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Image / Editorial

The best way to follow Santa’s journey this Christmas Eve


by Amanda Cassidy
22nd Dec 2019
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As children, we’d have to look to the sky to catch a glimpse of an unusually bright light or flashing celestial sleigh. But thanks to modern technology, children can follow Santa’s journey using some pretty neat trackers. 


NORAD is the best place to calculate what time you can expect an appearance down your chimney on Santa’s busiest night of the year.

It all started in 1955 when a child accidentally dialed NORAD to ask about Santa Claus, and they’ve been on Santa duty ever since. The Director of Operations at the time, Colonel Harry Shoup, had his staff check the radar for indications of Santa making his way south from the North Pole. Children who called were given updates on his location, and a tradition was born.

The North American Aerospace Defense Command provides details even down to how quickly the big man can travel. According to the data released this year, Santa will be traveling 510,000,000km after he takes to the skies with Rudolf et al.

This works out about 1,800km per second. No wonder he has to have his skates on, he needs to visit about 390,000 homes per minute – that’s 6,424 every second.

And to sustain the man in the red suit, children all over the planet are expected to leave out Christmas cake, Guinness, chocolate milk, cookies, pudding and gingerbread men. In fact, according to the numbers, Santa will consume a whopping 71, 744,000,000 calories. Just a few less than mummy will inhale through cheese over the holidays.

The route

According to NORAD, Father Christmas aka Old Saint Nick aka The big man aka Santa Claus likes to start his night off in the South Pacific with the Republic of Kiribati first on his stop-0ff list.

Then he travels west, delivering the gifts to New Zealanders, Australians and then the Japanese children. Without as much as a cup of tea (unless you’ve left one out) Santa then continues to Asia, Africa and Western Europe. Canada, the US, Mexico and South American end his night of work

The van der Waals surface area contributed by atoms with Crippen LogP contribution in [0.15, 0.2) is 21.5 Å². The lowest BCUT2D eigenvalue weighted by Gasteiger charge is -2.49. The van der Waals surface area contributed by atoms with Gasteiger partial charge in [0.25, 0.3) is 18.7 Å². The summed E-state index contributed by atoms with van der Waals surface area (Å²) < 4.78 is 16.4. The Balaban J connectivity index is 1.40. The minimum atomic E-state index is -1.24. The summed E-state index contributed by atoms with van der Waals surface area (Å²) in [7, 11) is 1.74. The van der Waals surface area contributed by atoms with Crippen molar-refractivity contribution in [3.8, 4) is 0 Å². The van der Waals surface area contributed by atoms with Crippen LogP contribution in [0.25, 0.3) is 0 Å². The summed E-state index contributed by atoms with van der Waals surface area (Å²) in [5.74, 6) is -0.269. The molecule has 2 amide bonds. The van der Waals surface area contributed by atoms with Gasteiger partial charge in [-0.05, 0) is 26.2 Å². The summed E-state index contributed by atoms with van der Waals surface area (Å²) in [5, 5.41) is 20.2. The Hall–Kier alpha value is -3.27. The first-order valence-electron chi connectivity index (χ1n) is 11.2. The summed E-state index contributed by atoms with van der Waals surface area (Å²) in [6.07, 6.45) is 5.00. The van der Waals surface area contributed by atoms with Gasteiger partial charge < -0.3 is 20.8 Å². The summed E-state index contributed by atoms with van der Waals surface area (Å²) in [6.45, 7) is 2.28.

Festivities

 The NORAD Santa website receives about nine million unique visitors keen to follow Santa’s journey. The official Santa Tracker will launch on Christmas Eve allowing parents and Children to track his journey across the globe as he delivers presents to all on the good list.

Almost 2 thousand people volunteer to answer emails and take phone calls about Santa’s exact position during the night. For those who can’t wait to wait than long, there are games, videos and stories in a range on languages on the site currently. On Christmas Eve, you can even call or text 1-877-HI-NORAD to get Santa’s exact location.

You can start your monitoring here.

If you want to keep fictional tabs on the interdimensional bearded one through other apps, you can try Kringle radio. Kringle Radio broadcasts directly from the North Pole all year round. It is a US-based, commercial-free and HD quality radio featuring a unique blend of Christmas music from nearly every available genre.

Call me

You can even have a personalised call with Santa in the Call to Santa App in the lead up to Christmas.

The North Pole Command Center makes sure Santa knows your child’s name and whether they’re on the naughty or nice list. On Christmas Eve, the app will allow you to explore a 3D globe where you can zoom in and out on Santa’s location.

It’ll also show the percentage of presents that Santa has delivered.

But remember that sometimes the magic is in the mystery and bombarding your child with so many apps can take some of the excitement out of things.

And as organised as we all are, don’t forget to look to the sky yourself on Christmas eve and remember there is a little bit of magic out there for all of us. You don’t always have to see it to believe it.

Merry Christmas…

Image via Unsplash.com 

Read more: Finding the balance between the magic and the manic this Christmas

Read more: All I want for Christmas – is a heart machine for tiny baby hearts

Read more: Why we are valuing experiences over presents this year

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